The creation of the recent Tea Party movement is not a big surprise to me – though I still find myself perplexed. Here, we live in a part of the world where it is possible to gather, discuss and propose new ideas. We have the freedom to insist that our government reflect our point of view and have the ability to change it if it does not in a non-violent manner.

But that can’t be done only during an election cycle. What relationship in your life works when you only check in with it once every 2-4 years or in crisis?  Being civically responsible is a pact that we each need to make in order to live together in a reasonable and humane fashion.

In the midst of deep financial insecurity, it is simple to see how some of the values of the Tea Party might be appealing to many. But packing pistols and threatening to revolt as a way to take back a government – in this day and age – is a primitive and sinister shortcut.    

In Kingston,  Alderman from Wards one and five  are actively reaching out and willing to meet monthly or as often as there is interest. I believe that all nine of our alderman would be willing to do the same if their constituents requested it. If you find that is not the case, then you can pull your neighbors together in the form of a community or neighborhood watch group.

Here’s another suggestion for the locals disheartened by their current local government administration. Insist on term limits and change the charter as it reads now. That’s a good initial step that would help to keep things moving along, and it’s entirely possible to accomplish.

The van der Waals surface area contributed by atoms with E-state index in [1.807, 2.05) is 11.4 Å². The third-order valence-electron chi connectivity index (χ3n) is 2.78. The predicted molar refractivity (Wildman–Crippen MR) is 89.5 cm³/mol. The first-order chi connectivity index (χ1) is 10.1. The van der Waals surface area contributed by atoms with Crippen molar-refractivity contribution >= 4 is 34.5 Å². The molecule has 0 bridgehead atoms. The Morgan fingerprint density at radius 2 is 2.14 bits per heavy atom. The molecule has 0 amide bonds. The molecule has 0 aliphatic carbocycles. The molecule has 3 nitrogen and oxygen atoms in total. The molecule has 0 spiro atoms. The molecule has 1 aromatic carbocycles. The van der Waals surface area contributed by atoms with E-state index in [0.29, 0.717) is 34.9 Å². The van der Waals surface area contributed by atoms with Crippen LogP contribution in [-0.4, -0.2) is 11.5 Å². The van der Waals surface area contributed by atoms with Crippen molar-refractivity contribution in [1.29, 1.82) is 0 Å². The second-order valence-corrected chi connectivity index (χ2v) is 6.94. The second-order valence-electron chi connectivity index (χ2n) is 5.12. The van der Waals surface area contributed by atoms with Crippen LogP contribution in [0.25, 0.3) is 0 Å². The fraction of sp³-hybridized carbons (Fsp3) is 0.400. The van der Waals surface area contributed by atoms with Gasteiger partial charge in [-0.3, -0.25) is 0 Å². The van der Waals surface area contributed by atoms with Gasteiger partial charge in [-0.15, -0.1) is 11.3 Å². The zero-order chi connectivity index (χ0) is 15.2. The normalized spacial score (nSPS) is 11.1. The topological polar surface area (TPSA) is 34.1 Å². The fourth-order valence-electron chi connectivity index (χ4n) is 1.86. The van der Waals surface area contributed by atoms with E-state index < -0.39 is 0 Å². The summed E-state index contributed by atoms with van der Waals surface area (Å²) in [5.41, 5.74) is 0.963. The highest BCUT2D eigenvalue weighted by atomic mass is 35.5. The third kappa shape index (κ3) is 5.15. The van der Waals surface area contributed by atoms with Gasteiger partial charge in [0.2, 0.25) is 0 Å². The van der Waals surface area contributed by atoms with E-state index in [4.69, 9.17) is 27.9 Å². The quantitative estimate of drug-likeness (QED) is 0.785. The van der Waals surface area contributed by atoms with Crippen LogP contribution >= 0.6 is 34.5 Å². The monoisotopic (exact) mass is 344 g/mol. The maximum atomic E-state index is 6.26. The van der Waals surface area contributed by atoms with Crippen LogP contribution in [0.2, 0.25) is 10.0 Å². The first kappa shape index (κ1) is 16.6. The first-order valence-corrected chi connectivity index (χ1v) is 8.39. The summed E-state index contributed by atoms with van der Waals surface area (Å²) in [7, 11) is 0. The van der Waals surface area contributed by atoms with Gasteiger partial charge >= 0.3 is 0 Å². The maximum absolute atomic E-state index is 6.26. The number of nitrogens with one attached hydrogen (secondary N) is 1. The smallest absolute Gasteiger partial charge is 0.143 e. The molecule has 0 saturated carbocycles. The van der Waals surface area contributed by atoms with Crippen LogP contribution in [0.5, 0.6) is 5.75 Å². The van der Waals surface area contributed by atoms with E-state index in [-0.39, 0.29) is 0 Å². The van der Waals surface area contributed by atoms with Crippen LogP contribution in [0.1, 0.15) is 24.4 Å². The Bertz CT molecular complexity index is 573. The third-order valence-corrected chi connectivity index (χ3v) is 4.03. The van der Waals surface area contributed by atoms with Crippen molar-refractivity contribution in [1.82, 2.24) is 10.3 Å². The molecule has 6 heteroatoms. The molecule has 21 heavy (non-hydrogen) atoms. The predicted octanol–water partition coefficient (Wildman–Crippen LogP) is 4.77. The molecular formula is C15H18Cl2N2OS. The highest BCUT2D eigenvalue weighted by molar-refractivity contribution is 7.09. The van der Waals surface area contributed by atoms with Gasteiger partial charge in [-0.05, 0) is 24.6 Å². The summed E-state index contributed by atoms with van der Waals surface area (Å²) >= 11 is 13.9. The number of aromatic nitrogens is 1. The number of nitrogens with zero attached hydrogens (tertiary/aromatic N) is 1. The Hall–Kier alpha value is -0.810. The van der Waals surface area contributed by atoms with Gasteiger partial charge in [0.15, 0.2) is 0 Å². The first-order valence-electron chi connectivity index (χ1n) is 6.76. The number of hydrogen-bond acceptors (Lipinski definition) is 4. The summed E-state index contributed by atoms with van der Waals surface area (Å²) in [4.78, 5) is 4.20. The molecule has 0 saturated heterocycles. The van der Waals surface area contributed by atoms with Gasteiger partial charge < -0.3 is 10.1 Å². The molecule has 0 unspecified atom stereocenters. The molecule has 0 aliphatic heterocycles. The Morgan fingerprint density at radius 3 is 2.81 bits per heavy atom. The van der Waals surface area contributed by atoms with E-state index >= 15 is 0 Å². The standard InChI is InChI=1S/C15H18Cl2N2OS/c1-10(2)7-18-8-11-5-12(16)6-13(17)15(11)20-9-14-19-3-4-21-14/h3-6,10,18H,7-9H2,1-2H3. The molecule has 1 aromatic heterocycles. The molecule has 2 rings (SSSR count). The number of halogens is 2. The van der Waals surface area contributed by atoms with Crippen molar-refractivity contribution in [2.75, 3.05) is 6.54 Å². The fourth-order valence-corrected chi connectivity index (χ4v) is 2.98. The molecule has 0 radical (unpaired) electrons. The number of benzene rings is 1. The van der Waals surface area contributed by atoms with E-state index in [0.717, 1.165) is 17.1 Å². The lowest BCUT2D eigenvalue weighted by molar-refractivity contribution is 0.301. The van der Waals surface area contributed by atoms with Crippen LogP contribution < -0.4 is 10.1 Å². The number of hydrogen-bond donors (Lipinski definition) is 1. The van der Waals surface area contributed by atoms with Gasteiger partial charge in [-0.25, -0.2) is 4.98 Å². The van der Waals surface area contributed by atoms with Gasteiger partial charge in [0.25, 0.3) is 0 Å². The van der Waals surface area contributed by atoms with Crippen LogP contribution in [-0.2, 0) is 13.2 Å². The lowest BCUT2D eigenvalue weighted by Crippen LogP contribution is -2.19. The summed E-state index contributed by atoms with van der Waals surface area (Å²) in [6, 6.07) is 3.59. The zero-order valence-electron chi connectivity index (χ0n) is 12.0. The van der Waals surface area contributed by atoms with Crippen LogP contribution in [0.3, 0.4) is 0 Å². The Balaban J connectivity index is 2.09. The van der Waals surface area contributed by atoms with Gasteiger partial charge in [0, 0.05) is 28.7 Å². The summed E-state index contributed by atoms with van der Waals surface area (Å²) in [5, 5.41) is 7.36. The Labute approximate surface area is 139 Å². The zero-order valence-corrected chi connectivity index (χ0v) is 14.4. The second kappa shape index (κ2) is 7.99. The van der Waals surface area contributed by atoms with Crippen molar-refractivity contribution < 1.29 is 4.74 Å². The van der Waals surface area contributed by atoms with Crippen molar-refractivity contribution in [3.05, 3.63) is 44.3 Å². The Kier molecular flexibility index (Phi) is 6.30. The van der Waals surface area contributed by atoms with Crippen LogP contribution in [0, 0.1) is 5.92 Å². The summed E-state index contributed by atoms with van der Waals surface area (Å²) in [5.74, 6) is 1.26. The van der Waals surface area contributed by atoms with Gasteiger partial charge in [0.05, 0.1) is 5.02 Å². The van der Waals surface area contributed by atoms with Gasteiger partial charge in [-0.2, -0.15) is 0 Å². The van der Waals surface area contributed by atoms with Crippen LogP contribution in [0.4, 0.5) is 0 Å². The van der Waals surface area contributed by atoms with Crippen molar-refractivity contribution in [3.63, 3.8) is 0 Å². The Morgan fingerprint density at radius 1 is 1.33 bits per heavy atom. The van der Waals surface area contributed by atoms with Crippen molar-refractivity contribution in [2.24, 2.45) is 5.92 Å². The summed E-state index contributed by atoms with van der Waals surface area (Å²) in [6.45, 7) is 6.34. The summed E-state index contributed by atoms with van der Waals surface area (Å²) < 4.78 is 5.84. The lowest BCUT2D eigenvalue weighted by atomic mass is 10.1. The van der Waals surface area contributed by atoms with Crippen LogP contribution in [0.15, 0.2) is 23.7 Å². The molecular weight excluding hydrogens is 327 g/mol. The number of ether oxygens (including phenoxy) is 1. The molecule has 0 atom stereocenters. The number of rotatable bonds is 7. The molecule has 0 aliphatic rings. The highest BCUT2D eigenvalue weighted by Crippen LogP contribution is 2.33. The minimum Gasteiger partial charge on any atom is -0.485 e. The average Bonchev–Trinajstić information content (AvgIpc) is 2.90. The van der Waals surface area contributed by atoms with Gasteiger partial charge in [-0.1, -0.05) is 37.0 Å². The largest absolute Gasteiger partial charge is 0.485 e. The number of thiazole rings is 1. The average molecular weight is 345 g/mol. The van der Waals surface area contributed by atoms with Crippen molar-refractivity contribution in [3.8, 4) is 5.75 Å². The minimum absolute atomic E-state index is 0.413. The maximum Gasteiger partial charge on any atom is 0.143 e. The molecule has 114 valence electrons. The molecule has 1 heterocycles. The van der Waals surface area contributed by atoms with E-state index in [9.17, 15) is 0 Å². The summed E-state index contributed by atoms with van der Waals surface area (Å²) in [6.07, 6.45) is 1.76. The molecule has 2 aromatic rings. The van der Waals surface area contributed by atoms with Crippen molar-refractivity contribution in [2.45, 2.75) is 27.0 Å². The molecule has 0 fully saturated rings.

Bring some new ideas to the table to help create a healthy community and strong local economy. Leave some here in the comment section if you’d like.

…and for those who choose to own a gun, put it back in the closet for crying out loud.

Mayor James Sottile’s 2010 State of the City Address

Mayor James Sottile in his office, February 2010

Mayor James Sottile reading his 2010 State of the City Address from his office in February, 2010.

You can watch it HERE

(Video courtesy, Clark Richters of ‘The Kingston News Blog’).

Part Two: Q & A with Ward 5’s Jennifer Fuentes

As a new alderman to the Kingston Common Council, Ward 5’s Jennifer Fuentes agrees that Kingston faces many hurdles – especially in regard to the economy, but the city has many attractable assets that could work in Kingston’s favor.